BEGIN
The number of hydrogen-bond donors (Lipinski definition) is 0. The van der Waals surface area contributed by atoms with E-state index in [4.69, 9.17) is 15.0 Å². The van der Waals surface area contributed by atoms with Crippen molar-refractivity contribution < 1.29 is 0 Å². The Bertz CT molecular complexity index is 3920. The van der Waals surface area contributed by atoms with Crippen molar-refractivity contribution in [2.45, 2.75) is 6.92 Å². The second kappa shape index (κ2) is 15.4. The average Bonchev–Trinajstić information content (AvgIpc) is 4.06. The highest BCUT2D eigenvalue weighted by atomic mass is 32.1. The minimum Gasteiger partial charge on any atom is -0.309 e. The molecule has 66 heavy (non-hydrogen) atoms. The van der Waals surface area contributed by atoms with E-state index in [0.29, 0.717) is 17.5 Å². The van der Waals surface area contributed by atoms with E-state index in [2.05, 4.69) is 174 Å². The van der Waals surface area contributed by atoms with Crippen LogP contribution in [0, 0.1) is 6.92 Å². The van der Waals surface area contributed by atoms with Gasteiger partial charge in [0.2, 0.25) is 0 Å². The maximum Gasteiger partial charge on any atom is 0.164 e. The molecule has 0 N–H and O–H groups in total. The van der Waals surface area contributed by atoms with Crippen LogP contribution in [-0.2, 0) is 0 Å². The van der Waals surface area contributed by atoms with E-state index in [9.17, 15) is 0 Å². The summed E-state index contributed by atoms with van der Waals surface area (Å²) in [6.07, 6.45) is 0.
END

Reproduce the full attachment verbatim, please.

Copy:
The number of hydrogen-bond donors (Lipinski definition) is 0. The van der Waals surface area contributed by atoms with E-state index in [4.69, 9.17) is 15.0 Å². The van der Waals surface area contributed by atoms with Crippen molar-refractivity contribution < 1.29 is 0 Å². The Bertz CT molecular complexity index is 3920. The van der Waals surface area contributed by atoms with Crippen molar-refractivity contribution in [2.45, 2.75) is 6.92 Å². The second kappa shape index (κ2) is 15.4. The average Bonchev–Trinajstić information content (AvgIpc) is 4.06. The highest BCUT2D eigenvalue weighted by atomic mass is 32.1. The minimum Gasteiger partial charge on any atom is -0.309 e. The molecule has 66 heavy (non-hydrogen) atoms. The van der Waals surface area contributed by atoms with E-state index in [0.29, 0.717) is 17.5 Å². The van der Waals surface area contributed by atoms with E-state index in [2.05, 4.69) is 174 Å². The van der Waals surface area contributed by atoms with Crippen LogP contribution in [0, 0.1) is 6.92 Å². The van der Waals surface area contributed by atoms with Gasteiger partial charge in [0.2, 0.25) is 0 Å². The maximum Gasteiger partial charge on any atom is 0.164 e. The molecule has 0 N–H and O–H groups in total. The van der Waals surface area contributed by atoms with Crippen LogP contribution in [-0.2, 0) is 0 Å². The van der Waals surface area contributed by atoms with E-state index in [9.17, 15) is 0 Å². The summed E-state index contributed by atoms with van der Waals surface area (Å²) in [6.07, 6.45) is 0.